How to Keep Unpasteurized Juice Fresh

by Maya Black
Drink unpasteurized juice directly after squeezing or store it in the refrigerator.

Drink unpasteurized juice directly after squeezing or store it in the refrigerator.

Much of the juice sold in supermarkets is pasteurized, meaning it has been heat-treated to kill bacteria that cause food-borne illnesses. Some supermarket delis, cafes and restaurants, however, sell fresh-squeezed juice. Squeezing and blending juice on-site allows juice sellers to create tantalizing flavor combinations, but not everyone can consume freshly squeezed beverages, especially children, pregnant women, the elderly and anyone with a compromised immune system. Whether you buy unpasteurized juice or make it yourself, it must be stored properly to be consumed safely.

Place a thermometer in your refrigerator to check the temperature. The refrigerator's temperature must be 40 degrees Fahrenheit or colder to keep harmful bacteria at bay.

Wash a glass or plastic container to ensure that it's bacteria-free. Transfer the fresh-squeezed juice from your juicer, blender or to-go cup into the container, close it tight and place it in the fridge. Store unpasteurized juice for no longer than three days.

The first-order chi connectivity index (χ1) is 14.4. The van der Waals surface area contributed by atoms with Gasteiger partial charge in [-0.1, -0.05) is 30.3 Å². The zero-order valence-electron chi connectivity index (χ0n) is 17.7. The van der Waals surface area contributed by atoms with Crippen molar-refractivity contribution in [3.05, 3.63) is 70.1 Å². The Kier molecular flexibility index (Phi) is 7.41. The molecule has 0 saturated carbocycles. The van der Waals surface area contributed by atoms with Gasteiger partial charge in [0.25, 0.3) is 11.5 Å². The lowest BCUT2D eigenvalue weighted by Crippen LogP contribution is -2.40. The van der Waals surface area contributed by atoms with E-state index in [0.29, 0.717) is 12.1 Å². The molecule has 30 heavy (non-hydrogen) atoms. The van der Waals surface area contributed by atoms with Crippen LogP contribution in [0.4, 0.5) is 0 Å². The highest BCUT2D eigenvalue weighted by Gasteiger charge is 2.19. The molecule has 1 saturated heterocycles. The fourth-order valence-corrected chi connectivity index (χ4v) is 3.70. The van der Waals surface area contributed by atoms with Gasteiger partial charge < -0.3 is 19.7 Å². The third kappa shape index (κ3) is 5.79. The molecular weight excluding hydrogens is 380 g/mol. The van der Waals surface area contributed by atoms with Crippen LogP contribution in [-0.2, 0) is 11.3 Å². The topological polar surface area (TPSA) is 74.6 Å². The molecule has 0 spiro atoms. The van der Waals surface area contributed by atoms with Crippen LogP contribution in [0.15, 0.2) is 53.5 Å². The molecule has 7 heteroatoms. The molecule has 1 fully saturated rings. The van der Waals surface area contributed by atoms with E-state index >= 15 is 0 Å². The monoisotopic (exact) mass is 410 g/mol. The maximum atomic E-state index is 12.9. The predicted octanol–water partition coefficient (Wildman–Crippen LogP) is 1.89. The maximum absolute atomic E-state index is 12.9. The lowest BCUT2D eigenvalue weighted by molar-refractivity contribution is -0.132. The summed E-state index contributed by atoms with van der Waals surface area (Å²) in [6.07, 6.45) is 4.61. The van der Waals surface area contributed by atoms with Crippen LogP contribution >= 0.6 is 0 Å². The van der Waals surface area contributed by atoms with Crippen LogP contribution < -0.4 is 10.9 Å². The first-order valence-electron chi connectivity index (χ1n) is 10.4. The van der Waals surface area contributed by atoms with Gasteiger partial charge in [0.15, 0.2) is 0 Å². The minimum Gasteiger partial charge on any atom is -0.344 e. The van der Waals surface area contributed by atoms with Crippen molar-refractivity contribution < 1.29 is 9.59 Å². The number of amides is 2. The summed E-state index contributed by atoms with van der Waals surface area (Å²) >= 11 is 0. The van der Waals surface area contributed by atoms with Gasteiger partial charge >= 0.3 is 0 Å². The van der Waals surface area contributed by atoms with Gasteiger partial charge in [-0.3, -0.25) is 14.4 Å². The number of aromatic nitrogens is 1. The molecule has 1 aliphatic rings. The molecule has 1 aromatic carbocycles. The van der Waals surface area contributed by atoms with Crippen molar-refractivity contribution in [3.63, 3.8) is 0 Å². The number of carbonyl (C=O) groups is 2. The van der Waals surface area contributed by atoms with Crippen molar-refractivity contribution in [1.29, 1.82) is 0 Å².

Fill a large bowl with ice and set your juice pitcher down in it if you plan to serve fresh-squeezed, unpasteurized juice at a family breakfast or luncheon. Let everyone know that the juice is unpasteurized, so that anyone who shouldn't consume it can avoid it.

Items you will need

  • Unpasteurized juice
  • Thermometer
  • Container with lid


  • If you juice regularly and wish to keep some for more than a few days, place it in plastic containers or resealable bags and store it in the freezer.
  • Follow the sell-by dates printed on store-bought unpasteurized juices and toss any juice past its expiration date.

About the Author

Maya Black has been covering business, food, travel, cultural topics and decorating since 1992. She has bachelor's degree in art and a master's degree in cultural studies from University of Texas, a culinary arts certificate and a real estate license. Her articles appear in magazines such as Virginia Living and Albemarle.

Photo Credits

  • Creatas Images/Creatas/Getty Images